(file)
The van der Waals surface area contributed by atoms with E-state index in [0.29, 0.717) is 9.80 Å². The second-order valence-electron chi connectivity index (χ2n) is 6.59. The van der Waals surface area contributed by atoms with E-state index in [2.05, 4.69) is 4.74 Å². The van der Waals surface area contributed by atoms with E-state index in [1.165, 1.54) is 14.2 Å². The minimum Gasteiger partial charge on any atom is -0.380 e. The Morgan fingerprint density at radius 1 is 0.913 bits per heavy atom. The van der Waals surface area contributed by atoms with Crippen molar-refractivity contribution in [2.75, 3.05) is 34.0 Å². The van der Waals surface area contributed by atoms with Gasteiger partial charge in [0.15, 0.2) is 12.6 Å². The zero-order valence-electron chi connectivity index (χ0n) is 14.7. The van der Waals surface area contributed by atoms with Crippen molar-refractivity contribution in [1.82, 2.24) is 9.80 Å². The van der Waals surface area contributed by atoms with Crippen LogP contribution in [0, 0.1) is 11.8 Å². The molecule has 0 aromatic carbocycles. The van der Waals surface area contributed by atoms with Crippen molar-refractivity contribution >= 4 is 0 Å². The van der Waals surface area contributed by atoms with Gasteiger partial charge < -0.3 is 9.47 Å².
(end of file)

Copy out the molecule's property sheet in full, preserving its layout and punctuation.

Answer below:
The van der Waals surface area contributed by atoms with E-state index in [0.29, 0.717) is 9.80 Å². The second-order valence-electron chi connectivity index (χ2n) is 6.59. The van der Waals surface area contributed by atoms with E-state index in [2.05, 4.69) is 4.74 Å². The van der Waals surface area contributed by atoms with E-state index in [1.165, 1.54) is 14.2 Å². The minimum Gasteiger partial charge on any atom is -0.380 e. The Morgan fingerprint density at radius 1 is 0.913 bits per heavy atom. The van der Waals surface area contributed by atoms with Crippen molar-refractivity contribution in [2.75, 3.05) is 34.0 Å². The van der Waals surface area contributed by atoms with Gasteiger partial charge in [0.15, 0.2) is 12.6 Å². The zero-order valence-electron chi connectivity index (χ0n) is 14.7. The van der Waals surface area contributed by atoms with Crippen molar-refractivity contribution in [1.82, 2.24) is 9.80 Å². The van der Waals surface area contributed by atoms with Crippen LogP contribution in [0, 0.1) is 11.8 Å². The molecule has 0 aromatic carbocycles. The van der Waals surface area contributed by atoms with Crippen molar-refractivity contribution >= 4 is 0 Å². The van der Waals surface area contributed by atoms with Gasteiger partial charge < -0.3 is 9.47 Å².